Though there are plenty of examples in the world of music and literature, movies don’t have a ton of singular artists who died too young to ever live up to their full potential. However, one of the early examples of this is French director Jean Vigo, who died before the age of 30 and only has one feature film to his name. L’Atalante is a film that has been said to have had a major impact on the directors of the French New Wave a few decades later, though I think the strangest thing about it is that despite being the film synonymous with its director, it doesn’t seem like it entirely embodies the themes and ideals that Vigo was interested in exploring.
Namely, it doesn’t really showcase the fact that Vigo was an unabashed anarchist. In fact, Vigo was so much of an anarchist that his 1933 short film Zero For Conduct was banned in France shortly after its release, due to its anti-authoritarian nature. For his next movie, Vigo was planning a film about noted French anarchist Eugène Dieudonné, but after the controversial release of Zero For Conduct, he instead decided to make something with a little more commercial appeal. Since apparently “barge culture” was really popular in 1930s France, he settled on a scenario about a newly wedded couple and their misadventures aboard a barge which was originally developed by writer Jean Guinée.
All of that said, L’Atalante doesn’t feature anything terribly commercial in it, since it has hardly any plot, as it’s mostly a series of quandaries and encounters with odd characters. It begins with the marriage of Jean, a young ship captain (played by Jean Dasté) and his bride Juliette (Dita Parlo) walking through town on their way to a honeymoon on the ship that Jean works on. However, any romance between the two that could possibly be consummated is often interrupted by the surly first mate Père Jules (played by character actor Michel Simon), his cabin boy, and his many many cats. The film then sees this ragtag group sailing from town-to-town (which features a short, disappointing trip to Paris) as Jean and Juliette’s freshly minted marriage becomes increasingly rocky.
In that plot description, you do see the one element of Vigo’s anti-capitalist ideology that made its way into the plot — the fact that even on his honeymoon, this working-class sailor still has to work. Otherwise, I think the main thing that has made this movie so enchanting to French cinephiles over the years is its level of realism, which I can’t imagine was easy to find in a film so early on in the sound era. Much of the movie consists of these three characters hanging out on a boat, occasionally getting on each other’s nerves, sometimes becoming fascinated with each other, and always exhibiting personal flaws as well as virtues.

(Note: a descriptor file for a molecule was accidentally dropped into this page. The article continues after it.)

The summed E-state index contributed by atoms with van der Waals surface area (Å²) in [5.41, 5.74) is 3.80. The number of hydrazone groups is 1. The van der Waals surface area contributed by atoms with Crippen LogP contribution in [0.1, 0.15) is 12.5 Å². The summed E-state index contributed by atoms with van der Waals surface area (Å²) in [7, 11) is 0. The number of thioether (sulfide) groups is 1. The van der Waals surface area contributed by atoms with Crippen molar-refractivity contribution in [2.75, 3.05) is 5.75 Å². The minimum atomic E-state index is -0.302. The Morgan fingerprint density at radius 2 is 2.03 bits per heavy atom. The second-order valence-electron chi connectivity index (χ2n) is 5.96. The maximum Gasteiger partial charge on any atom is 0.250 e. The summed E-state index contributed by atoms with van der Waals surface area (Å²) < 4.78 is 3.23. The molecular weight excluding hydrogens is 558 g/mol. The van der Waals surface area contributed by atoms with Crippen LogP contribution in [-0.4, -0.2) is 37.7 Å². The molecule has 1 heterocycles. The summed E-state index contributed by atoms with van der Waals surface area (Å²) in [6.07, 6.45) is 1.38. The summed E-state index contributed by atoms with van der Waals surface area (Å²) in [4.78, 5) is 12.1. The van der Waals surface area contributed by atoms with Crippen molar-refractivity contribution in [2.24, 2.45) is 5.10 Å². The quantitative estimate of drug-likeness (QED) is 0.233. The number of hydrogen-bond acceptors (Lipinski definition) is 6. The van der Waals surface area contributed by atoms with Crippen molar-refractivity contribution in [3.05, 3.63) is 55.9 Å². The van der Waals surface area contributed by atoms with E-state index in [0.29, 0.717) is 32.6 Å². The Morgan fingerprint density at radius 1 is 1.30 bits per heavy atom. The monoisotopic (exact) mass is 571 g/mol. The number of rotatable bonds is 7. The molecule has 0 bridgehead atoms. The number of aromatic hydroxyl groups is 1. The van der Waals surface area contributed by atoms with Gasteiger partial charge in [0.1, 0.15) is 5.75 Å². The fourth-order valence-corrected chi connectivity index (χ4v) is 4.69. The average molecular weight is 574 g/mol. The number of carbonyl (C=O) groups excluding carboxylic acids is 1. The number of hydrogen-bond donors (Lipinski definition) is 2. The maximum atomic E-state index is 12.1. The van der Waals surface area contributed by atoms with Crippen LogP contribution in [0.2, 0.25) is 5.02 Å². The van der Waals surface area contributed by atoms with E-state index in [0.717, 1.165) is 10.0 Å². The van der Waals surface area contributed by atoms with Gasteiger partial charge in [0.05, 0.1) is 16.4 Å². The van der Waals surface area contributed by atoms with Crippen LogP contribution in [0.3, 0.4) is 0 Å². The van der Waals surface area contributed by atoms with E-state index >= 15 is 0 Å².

Yet despite the inherent realism in the film, there’s also a dreamlike touch of whimsy that permeates L’Atalante as well. There are recurring images of fog and water that are intoxicating without being overstylized, while the movie’s most arresting scene sees Jean diving underwater in order to find validation that Jean is his one true love by seeing her image in the water (it makes a lot more sense in context). It’s the type of scene that typifies why Vigo was dubbed a visual poet among his admirers, and also shows the ability of film even at this early stage to both reflect real life while also inhabiting a more intangible, idealized version of real life.
Even though I would say this is a very enjoyable and sneakily romantic film, I think it is a little hard to comprehend how influential L’Atalante must have been after it was rediscovered in the 1940s. This is because the tone of this movie is exactly the tone that I equate with French cinema, or at least the kind of French cinema that typically makes its way over to arthouse theaters and distributors like Criterion or Janus Films. It’s playful, experimental, sexy, and in search of some sort of existential truth, but without being overbearing about it. So it’s no wonder that it has influenced everyone from François Truffaut to Michel Gondry.
While I mentioned that it’s a shame that Jean Vigo didn’t get to make any films after this one, it’s hard to say whether he actually would’ve gotten the financing to make more films after L’Atalante. Vigo lived just long enough to see that L’Atalante was another commercial failure in his then-young career, and died about a month after the film’s lukewarm release. However, even if he would have struggled to make subsequent films, I’m sure they would have been interesting, and who knows, maybe the directors that would go on to champion L’Atalante later on would’ve facilitated him making more films in the 50s and 60s. But alas, we’ll never know.